Seven Tips to Sewing en Plein Air

Seven Tips to Sewing en Plein Air

Flower PotBorrowing a word from the painting world, we came up with tips for bringing your sewing out of doors this summer.  Enjoy your garden and your sewing passion at the same time.  Rather than letting your works in progress languish over the garden months, bring some of the tasks outside and see how much progress you’ll make! Of course, the obvious activities which are TV activities in the colder months are hemming, snaps, buttons, tacks, etc. But here are some you may not have tried.


1.  Using a new pattern?  Bring the guidesheet to your chaise or garden swing.  Read thoroughly, make notes on changes you will make or measurements you need to check. In the winter months I do this at bedtime…letting the information soak in overnight.  You can create the same kind of reflective ambiance in your favorite outdoors setting.

2.  Pin darts, seams, tucks, etc.  on all pieces.  Best bet is to bring a flat rectangular basket or box at least three inches deep.  You can work in your lap or on a side table, then lay the pinned pieces in the container ready to sew.  I used to bring these projects with me when we tent camped.  Having a covered, waterproof box is best in those conditions.

3.  Who said hand-basting is drudgery?  Enjoy the rhythm of the needle as you carefully baste pieces together that can use a little extra TLC.  Set a sleeve, place gathers, or mount an underlining.

4.  Thread mark your tailored garments. Use your flat basket to hold the pieces once completed so the markings don’t fall out in transit.

5.  Catch up on your inspirational reading…Threads, Vogue Patterns, and more.

6.  Brush up on technique by bringing along your TNT how-to book, or the newest one you’ve just purchased at a consumer show this spring.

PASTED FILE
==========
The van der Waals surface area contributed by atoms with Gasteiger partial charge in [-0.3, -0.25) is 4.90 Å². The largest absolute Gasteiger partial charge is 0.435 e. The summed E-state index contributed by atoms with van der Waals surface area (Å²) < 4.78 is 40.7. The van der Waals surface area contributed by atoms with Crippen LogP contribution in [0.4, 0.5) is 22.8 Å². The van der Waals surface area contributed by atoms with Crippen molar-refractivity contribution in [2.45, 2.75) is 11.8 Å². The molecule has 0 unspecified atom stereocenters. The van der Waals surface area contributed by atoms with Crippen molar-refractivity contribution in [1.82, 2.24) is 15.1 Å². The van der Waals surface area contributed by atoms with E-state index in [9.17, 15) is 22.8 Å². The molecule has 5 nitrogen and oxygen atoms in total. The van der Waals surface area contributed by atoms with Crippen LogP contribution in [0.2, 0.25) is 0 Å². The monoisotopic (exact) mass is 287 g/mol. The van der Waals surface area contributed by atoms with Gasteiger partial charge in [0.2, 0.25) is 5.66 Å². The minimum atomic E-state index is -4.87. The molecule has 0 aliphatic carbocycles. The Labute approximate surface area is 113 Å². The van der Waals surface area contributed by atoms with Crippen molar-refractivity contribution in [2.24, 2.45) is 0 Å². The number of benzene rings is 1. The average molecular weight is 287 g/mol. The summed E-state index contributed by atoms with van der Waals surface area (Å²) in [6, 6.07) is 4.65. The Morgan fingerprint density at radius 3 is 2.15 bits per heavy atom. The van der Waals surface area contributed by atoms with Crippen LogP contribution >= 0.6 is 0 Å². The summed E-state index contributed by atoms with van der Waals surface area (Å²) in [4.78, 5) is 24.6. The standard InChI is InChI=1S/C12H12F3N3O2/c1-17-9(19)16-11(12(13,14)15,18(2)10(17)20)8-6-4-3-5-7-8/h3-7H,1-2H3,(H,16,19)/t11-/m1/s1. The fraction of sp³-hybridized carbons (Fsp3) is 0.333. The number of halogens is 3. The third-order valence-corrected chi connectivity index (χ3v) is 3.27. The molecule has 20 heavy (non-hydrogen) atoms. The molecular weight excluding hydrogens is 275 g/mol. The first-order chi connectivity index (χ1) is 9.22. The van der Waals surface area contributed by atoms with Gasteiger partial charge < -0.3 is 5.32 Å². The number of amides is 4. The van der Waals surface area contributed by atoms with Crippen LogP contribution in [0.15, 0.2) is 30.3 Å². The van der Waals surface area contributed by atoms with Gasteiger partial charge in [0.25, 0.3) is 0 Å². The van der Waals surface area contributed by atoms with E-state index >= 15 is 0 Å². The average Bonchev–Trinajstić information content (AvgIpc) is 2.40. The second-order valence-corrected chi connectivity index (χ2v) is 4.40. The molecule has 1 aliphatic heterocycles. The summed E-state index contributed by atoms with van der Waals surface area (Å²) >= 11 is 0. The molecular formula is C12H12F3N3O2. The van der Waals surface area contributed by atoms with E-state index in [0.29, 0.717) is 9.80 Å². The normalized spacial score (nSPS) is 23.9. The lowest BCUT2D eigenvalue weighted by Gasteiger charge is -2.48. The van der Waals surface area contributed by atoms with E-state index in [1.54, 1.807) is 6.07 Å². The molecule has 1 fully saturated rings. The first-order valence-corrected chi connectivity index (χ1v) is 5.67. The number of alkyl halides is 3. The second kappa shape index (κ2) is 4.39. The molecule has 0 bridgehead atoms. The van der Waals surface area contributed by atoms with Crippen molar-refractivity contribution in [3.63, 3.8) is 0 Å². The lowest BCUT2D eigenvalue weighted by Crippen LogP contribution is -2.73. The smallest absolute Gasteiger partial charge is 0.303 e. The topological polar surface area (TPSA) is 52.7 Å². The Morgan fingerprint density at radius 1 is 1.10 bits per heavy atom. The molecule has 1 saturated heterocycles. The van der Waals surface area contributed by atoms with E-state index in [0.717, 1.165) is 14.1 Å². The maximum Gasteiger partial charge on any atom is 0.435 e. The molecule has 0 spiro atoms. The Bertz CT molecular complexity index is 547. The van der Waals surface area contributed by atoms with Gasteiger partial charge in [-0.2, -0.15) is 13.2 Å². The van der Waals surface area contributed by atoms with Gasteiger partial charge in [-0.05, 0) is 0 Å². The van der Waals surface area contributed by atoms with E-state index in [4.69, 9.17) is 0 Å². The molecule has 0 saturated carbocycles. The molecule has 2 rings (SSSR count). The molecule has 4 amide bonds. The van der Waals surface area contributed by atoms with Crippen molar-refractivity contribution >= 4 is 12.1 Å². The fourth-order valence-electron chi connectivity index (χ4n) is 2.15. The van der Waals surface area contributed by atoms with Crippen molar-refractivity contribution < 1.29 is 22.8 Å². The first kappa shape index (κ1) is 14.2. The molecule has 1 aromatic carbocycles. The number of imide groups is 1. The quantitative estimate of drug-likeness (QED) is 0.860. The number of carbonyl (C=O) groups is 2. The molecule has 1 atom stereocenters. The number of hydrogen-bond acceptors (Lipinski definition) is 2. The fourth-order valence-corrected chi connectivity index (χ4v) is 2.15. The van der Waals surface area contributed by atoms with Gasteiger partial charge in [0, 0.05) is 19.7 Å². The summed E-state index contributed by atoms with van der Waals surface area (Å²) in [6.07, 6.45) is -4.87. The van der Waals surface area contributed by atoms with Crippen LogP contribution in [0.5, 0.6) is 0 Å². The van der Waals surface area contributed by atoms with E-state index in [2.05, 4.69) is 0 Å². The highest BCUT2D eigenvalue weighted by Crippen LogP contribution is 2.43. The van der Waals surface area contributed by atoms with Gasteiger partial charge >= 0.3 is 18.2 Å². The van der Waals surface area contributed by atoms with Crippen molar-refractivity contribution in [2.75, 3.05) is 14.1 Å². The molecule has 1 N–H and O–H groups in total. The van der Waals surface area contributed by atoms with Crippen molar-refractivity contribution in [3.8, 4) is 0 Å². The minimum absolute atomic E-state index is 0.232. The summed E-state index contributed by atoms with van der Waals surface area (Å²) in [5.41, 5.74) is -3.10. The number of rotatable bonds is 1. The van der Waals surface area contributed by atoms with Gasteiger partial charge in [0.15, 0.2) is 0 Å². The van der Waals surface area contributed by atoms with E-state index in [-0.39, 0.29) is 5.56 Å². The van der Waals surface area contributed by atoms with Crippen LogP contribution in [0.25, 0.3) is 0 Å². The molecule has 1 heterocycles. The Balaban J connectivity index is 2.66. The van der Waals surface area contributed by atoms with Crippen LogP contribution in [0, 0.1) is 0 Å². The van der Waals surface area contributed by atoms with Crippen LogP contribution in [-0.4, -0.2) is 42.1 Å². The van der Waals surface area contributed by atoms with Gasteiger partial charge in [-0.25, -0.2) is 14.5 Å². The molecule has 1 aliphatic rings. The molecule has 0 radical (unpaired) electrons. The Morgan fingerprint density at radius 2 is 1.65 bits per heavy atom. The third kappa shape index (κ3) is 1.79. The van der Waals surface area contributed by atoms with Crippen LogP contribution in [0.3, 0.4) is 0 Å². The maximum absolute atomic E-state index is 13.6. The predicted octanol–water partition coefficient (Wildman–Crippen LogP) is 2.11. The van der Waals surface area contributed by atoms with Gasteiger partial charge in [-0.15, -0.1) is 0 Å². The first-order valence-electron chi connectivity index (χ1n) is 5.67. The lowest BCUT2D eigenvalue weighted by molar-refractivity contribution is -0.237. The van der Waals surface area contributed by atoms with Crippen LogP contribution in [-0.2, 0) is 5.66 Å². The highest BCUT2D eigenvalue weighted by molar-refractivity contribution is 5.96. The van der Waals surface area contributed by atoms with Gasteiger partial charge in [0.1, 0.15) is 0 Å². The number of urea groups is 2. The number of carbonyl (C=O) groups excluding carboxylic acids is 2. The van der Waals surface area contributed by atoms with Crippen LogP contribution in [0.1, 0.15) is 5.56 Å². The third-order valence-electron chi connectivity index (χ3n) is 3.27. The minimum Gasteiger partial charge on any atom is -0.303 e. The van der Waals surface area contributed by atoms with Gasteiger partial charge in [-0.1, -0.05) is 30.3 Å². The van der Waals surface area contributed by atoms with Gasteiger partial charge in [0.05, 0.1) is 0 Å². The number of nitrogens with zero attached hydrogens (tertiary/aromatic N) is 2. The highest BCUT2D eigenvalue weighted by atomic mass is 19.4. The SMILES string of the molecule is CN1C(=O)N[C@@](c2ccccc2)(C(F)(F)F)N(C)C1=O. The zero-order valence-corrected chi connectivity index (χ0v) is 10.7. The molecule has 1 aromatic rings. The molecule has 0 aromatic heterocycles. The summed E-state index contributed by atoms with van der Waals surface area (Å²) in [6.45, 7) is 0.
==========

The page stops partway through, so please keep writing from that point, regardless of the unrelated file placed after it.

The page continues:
7.  Dare I say it?  As ye sew, so shall ye rip!  Its less discouraging when you balance the activity with the joy of your garden.


Finally, take advantage of a rainy day to purge your closet…Sort to give away, store away, retain, repair.

Rainy Day-001


What do you need to freshen your wardrobe?

Choose Patterns from your stash or order new ones.

Shop the sale for good buys from last season

Check out our web store beginning in mid-July for fall-ish fabrics.
Send us a wishlist.
Sign up for our swatching service.


I’ve deliberately omitted electronics from my list.  Take a break from the screens in your life and let the refreshing out of doors re-invigorate your creative energy.  Enjoy your summer!


What will you bring outside this summer? We welcome your comments to add to this list.

8 Responses to “Seven Tips to Sewing en Plein Air”

  1. Lynn


    I’ve actually set my sewing machine on my patio table and pieced some quilts. It was quite therapeutic. 🙂

  2. Jenny


    Good ideas! If I want to be outside, I generally just go pull some weeds, but it would be lovely to take out some hand-sewing to do near the bird feeder activity.

  3. Jean


    I often do the hand sewing chores outdoors – sewing on buttons and hemming by hand for example. Or my latest project, deconstructing an existing pair of (purchased) pants that fit well, but are getting worn out by ripping it apart so I can make a pattern from that one that fits (I am short and fat with a very round belly… and have a terrible time getting pants to fit)!

    I also once make a large “rag” quilt and ripped up and pinned all my squares with their stuffing… prepping for the sewing part… while sitting on my tailgate out in the mountains… had fun doing it too!

  4. Sawyer Brook Fabrics


    Jean- I love the image of you sitting on the tailgate with all your squares! Tailgates can work well as outdoor sewing surfaces. Thanks for sharing!

    • Jean


      You’re welcome.
      The setting was stunning also! I did it in Cuyamaca State Park, up in the mountains in San Diego County (this was back before the horrible Cedar Fire, which severely damaged that area). I was out by one of the wilderness horse trails, so I got to watch people come and go with their horses too. One of my more fond memories of living in that area. ~Jean

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